Benitez occupied by Liverpool's forward planning

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The Independent Football

Rafael Benitez wrestled with a striking problem as he returned to his native Spain for the first time with Liverpool yesterday.

Rafael Benitez wrestled with a striking problem as he returned to his native Spain for the first time with Liverpool yesterday. In tonight's Group A fixture against Deportivo La Coruña, he must choose between Luis Garcia and Harry Kewell as the replacement for the injured Djibril Cissé. With an eye on the longer term, Benitez is monitoring the form of Real Zaragoza's David Villa.

His scouts were present last weekend as Villa - an Under-21 international who is contracted to Zaragoza until 2008 - netted twice against Sevilla. Since arriving from Sporting Gijon in 2002, the 22-year-old has built a reputation as a pacy attacker with a good scoring record, as well as a tendency to go to ground too swiftly. Liverpool had identified Fernando Morientes as a possible signing during the transfer window in January, but Real Madrid's asking price of £8m is beyond what they are prepared to pay.

Cissé's broken left leg, sustained in a tackle by Blackburn Rovers' Jay McEveley in Saturday's draw at Ewood Park, was still very much on Benitez's mind as Liverpool reached their base in the overcast port on Galicia's Atlantic coast. Quite apart from the pressing issue of who might operate alongside or just behind Milan Baros against Deportivo, the Liverpool manager was clearly troubled by the contrasts between the English game and its Spanish counterpart that the Frenchman's misfortune had exposed.

"In Spain, if you have a player injured for six months or more, you have the chance to buy another player, and that is logical to me," said Benitez after explaining that Cissé had set the personal target of a comeback in the final month of the season. "But in England we have to wait until the next transfer window. Those are the rules, and if we find someone who is good enough, and not expensive, we will try to sign him."

Without criticising McEveley specifically, the gently spoken Spaniard also expressed his bafflement at the kind of challenges that are permitted in the Premiership. "I don't understand," he said. "Sometimes I think that referees must control the game more in this type of situation. Perhaps in Spain you see different injuries. In England, when a player receives a tackle as he crosses or shoots, it is very dangerous because you can't change your momentum in mid-air. In Spain, you win a free-kick when that happens. In England, nothing."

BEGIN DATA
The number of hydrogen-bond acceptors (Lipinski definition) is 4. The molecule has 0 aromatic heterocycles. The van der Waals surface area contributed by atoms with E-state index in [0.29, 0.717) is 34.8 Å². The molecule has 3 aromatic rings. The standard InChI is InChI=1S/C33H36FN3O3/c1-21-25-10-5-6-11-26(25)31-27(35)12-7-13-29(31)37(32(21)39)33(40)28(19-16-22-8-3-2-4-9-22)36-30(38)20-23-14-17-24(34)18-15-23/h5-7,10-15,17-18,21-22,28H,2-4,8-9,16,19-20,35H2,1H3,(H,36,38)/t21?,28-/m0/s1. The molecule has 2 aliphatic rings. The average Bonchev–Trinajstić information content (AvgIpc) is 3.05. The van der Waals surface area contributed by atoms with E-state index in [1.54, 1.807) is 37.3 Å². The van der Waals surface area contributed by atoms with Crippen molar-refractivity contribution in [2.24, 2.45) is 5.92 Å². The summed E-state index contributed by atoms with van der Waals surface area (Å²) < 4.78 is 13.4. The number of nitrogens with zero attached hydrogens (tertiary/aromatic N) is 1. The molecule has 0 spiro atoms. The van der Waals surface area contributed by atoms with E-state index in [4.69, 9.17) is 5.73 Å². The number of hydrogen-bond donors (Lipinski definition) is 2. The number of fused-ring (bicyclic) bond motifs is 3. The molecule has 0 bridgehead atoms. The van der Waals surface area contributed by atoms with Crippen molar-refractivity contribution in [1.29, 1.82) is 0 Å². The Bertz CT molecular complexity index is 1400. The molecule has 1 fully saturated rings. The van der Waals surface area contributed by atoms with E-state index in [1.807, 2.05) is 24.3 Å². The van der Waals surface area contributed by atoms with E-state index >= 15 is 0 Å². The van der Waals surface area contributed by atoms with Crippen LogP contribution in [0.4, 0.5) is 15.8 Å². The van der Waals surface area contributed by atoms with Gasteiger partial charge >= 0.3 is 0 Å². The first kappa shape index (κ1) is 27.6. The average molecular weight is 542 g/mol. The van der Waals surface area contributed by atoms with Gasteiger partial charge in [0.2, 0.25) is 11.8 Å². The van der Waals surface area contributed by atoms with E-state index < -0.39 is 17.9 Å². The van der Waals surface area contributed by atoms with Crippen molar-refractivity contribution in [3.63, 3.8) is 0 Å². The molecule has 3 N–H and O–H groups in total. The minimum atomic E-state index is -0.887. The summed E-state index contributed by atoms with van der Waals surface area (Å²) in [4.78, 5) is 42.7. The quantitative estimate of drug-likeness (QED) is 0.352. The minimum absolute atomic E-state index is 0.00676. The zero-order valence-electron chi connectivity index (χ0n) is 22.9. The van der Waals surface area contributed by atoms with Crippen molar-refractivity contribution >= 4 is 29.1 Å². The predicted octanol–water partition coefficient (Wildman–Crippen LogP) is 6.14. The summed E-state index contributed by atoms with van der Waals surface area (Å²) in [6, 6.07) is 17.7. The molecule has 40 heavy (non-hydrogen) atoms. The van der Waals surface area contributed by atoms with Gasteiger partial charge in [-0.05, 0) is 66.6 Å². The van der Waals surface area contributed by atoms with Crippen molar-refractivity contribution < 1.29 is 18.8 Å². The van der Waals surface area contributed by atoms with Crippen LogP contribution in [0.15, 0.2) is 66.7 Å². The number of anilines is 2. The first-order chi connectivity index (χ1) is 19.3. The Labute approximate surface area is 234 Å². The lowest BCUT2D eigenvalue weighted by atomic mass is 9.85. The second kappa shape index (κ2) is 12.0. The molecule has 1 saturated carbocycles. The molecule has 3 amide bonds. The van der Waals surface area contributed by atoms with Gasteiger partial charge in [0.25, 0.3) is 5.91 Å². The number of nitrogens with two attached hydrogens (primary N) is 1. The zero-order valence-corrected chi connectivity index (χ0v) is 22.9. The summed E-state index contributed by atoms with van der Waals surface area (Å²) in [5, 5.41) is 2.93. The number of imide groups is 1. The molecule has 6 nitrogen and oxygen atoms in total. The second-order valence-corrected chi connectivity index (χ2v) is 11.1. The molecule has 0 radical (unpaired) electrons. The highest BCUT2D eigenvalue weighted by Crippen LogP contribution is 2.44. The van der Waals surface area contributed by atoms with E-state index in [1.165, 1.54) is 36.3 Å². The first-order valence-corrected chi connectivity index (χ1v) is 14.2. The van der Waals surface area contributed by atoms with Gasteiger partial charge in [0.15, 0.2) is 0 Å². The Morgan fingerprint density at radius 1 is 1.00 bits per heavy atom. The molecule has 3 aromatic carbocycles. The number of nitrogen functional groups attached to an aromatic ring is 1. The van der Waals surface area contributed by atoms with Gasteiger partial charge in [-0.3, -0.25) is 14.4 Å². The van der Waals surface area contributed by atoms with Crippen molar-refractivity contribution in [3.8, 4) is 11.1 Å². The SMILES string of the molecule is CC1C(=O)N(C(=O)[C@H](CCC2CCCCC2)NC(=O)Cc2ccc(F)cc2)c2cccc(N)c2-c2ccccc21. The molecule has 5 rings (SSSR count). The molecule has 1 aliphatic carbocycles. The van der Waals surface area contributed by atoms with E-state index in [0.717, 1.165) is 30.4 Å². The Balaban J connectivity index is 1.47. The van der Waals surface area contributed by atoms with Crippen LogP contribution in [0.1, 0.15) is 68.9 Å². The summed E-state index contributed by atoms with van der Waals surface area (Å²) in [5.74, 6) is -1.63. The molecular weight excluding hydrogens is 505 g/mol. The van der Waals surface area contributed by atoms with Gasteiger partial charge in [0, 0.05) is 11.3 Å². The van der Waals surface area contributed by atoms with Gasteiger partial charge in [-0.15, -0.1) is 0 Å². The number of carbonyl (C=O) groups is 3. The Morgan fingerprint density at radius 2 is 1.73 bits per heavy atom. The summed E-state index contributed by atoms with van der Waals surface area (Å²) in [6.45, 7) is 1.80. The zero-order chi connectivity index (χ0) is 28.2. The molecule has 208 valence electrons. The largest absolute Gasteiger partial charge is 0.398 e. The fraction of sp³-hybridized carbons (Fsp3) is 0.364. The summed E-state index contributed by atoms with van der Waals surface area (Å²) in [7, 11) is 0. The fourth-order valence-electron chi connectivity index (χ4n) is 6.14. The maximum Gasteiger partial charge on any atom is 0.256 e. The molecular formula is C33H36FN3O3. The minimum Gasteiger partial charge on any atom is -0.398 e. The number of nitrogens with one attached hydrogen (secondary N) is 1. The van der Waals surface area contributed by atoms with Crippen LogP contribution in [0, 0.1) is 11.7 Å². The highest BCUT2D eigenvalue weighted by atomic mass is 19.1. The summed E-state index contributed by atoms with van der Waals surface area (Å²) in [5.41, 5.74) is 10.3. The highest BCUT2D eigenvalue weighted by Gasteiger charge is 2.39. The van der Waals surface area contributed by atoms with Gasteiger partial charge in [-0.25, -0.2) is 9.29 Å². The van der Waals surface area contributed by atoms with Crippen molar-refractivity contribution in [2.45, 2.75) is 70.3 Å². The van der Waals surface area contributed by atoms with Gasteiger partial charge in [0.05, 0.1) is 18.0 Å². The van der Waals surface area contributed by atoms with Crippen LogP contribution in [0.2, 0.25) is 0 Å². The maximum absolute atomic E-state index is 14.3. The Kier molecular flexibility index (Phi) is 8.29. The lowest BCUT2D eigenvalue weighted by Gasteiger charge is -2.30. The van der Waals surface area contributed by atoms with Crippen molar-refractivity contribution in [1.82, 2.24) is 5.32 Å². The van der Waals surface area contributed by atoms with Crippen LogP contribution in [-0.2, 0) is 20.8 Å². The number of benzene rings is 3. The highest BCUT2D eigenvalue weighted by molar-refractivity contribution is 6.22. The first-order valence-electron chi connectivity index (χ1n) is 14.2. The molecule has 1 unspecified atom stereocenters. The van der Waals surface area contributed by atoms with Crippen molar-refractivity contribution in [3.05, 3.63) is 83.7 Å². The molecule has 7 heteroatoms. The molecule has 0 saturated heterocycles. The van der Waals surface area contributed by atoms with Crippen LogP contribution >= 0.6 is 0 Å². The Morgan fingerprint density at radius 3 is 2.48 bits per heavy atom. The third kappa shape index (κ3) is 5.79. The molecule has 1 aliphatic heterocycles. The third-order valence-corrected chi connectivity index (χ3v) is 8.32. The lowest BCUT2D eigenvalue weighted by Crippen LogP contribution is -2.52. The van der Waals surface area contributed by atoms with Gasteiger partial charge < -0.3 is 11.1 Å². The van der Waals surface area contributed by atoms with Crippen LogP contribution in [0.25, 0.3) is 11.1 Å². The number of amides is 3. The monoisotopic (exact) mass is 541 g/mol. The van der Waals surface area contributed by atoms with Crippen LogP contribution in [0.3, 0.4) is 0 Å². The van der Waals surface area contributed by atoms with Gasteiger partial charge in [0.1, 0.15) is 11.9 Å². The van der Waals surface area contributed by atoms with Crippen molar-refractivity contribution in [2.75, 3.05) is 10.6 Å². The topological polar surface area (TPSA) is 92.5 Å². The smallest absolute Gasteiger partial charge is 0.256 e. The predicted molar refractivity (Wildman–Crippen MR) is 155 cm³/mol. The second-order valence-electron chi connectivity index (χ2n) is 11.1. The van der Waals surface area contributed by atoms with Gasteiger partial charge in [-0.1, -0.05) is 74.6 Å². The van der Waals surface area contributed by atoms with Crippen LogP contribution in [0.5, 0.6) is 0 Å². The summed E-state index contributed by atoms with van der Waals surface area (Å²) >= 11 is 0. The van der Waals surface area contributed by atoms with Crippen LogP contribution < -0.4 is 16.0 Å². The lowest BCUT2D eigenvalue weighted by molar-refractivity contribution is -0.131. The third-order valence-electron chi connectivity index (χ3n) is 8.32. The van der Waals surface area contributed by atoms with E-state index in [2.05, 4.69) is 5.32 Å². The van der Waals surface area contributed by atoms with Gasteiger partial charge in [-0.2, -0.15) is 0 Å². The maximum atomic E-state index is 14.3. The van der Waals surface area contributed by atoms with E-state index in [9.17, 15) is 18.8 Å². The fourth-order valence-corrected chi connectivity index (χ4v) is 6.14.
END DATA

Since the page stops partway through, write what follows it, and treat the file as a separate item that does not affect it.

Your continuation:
Benitez hinted that Kewell might be used in a more central role, though it seems inconceivable that Luis Garcia will be omitted on his reappearance in Spain. The likelihood, however, is that playing two touch players might be considered too much of a luxury away from home in a match that could be critical to Liverpool's prospects of qualifying for the knock-out stages.

Xabi Alonso, the £10.7m buy from Real Sociedad, is hopeful of recovering from a calf strain in time to play against a side he has not beaten in nine attempts, the most recent being the barren stalemate at Anfield. "Xabi says it's OK," said Benitez before Liverpool trained in the rain, "so we're optimistic."

Deportivo, semi-finalists last spring, have struggled to recapture their form and have won only twice in seven attempts at their Riazor Stadium this season. Nor have they scored in three Group A fixtures, a predicament which may tempt Javier Irureta to fit Diego Tristan into his line-up.

"They need to win more than we do," Benitez said. "Both teams need to win and both will still have options if we draw, but ours would be better."

Deportivo La Coruna (probable 4-2-3-1): Molina; Hector, Cesar, Andrade, Romero; Sergio, Duscher; Victor, Valeron, Luque; Pandiani or Tristan.

Liverpool (probable 4-4-1-1): Kirkland; Josemi, Carragher, Hyypia, Traore; Finnan, Alonso, Hamann, Riise; Garcia; Baros.

Referee: W Stark (Ger).